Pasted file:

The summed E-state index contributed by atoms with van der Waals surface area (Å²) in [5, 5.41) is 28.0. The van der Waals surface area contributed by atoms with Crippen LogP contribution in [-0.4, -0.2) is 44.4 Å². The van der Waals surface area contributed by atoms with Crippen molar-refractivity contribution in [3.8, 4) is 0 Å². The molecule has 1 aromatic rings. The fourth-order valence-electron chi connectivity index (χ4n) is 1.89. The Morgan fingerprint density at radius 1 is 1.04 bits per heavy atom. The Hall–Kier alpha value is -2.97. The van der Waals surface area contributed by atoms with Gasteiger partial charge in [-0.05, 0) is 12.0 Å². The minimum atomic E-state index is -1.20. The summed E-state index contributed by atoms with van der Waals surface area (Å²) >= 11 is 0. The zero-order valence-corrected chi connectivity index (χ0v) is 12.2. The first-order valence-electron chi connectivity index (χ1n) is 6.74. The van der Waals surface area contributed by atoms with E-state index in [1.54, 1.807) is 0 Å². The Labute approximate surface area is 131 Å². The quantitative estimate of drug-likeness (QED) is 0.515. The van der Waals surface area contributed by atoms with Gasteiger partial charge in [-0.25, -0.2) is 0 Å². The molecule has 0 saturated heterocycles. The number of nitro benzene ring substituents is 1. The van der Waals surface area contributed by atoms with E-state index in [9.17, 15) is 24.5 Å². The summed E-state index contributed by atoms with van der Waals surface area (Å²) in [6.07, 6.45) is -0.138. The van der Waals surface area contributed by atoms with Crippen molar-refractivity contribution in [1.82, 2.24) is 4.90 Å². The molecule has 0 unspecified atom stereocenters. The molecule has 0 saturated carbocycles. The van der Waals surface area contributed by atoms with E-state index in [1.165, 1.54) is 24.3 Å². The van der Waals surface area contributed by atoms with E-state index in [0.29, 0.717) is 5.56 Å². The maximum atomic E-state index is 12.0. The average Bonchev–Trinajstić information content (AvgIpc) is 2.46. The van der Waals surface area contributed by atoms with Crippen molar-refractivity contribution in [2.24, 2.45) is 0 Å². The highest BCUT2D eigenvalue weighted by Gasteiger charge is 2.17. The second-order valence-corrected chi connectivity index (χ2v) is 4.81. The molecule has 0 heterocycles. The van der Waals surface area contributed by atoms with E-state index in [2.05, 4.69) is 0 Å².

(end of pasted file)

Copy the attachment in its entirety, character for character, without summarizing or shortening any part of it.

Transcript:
The summed E-state index contributed by atoms with van der Waals surface area (Å²) in [5, 5.41) is 28.0. The van der Waals surface area contributed by atoms with Crippen LogP contribution in [-0.4, -0.2) is 44.4 Å². The van der Waals surface area contributed by atoms with Crippen molar-refractivity contribution in [3.8, 4) is 0 Å². The molecule has 1 aromatic rings. The fourth-order valence-electron chi connectivity index (χ4n) is 1.89. The Morgan fingerprint density at radius 1 is 1.04 bits per heavy atom. The Hall–Kier alpha value is -2.97. The van der Waals surface area contributed by atoms with Gasteiger partial charge in [-0.05, 0) is 12.0 Å². The minimum atomic E-state index is -1.20. The summed E-state index contributed by atoms with van der Waals surface area (Å²) >= 11 is 0. The zero-order valence-corrected chi connectivity index (χ0v) is 12.2. The first-order valence-electron chi connectivity index (χ1n) is 6.74. The van der Waals surface area contributed by atoms with E-state index in [1.54, 1.807) is 0 Å². The Labute approximate surface area is 131 Å². The quantitative estimate of drug-likeness (QED) is 0.515. The van der Waals surface area contributed by atoms with Gasteiger partial charge in [-0.25, -0.2) is 0 Å². The molecule has 0 saturated heterocycles. The number of nitro benzene ring substituents is 1. The van der Waals surface area contributed by atoms with E-state index in [9.17, 15) is 24.5 Å². The summed E-state index contributed by atoms with van der Waals surface area (Å²) in [6.07, 6.45) is -0.138. The van der Waals surface area contributed by atoms with Crippen molar-refractivity contribution in [1.82, 2.24) is 4.90 Å². The molecule has 0 unspecified atom stereocenters. The molecule has 0 saturated carbocycles. The van der Waals surface area contributed by atoms with E-state index in [1.165, 1.54) is 24.3 Å². The van der Waals surface area contributed by atoms with E-state index in [0.29, 0.717) is 5.56 Å². The maximum atomic E-state index is 12.0. The average Bonchev–Trinajstić information content (AvgIpc) is 2.46. The van der Waals surface area contributed by atoms with Crippen molar-refractivity contribution in [2.24, 2.45) is 0 Å². The highest BCUT2D eigenvalue weighted by Gasteiger charge is 2.17. The second-order valence-corrected chi connectivity index (χ2v) is 4.81. The molecule has 0 heterocycles. The van der Waals surface area contributed by atoms with E-state index in [2.05, 4.69) is 0 Å².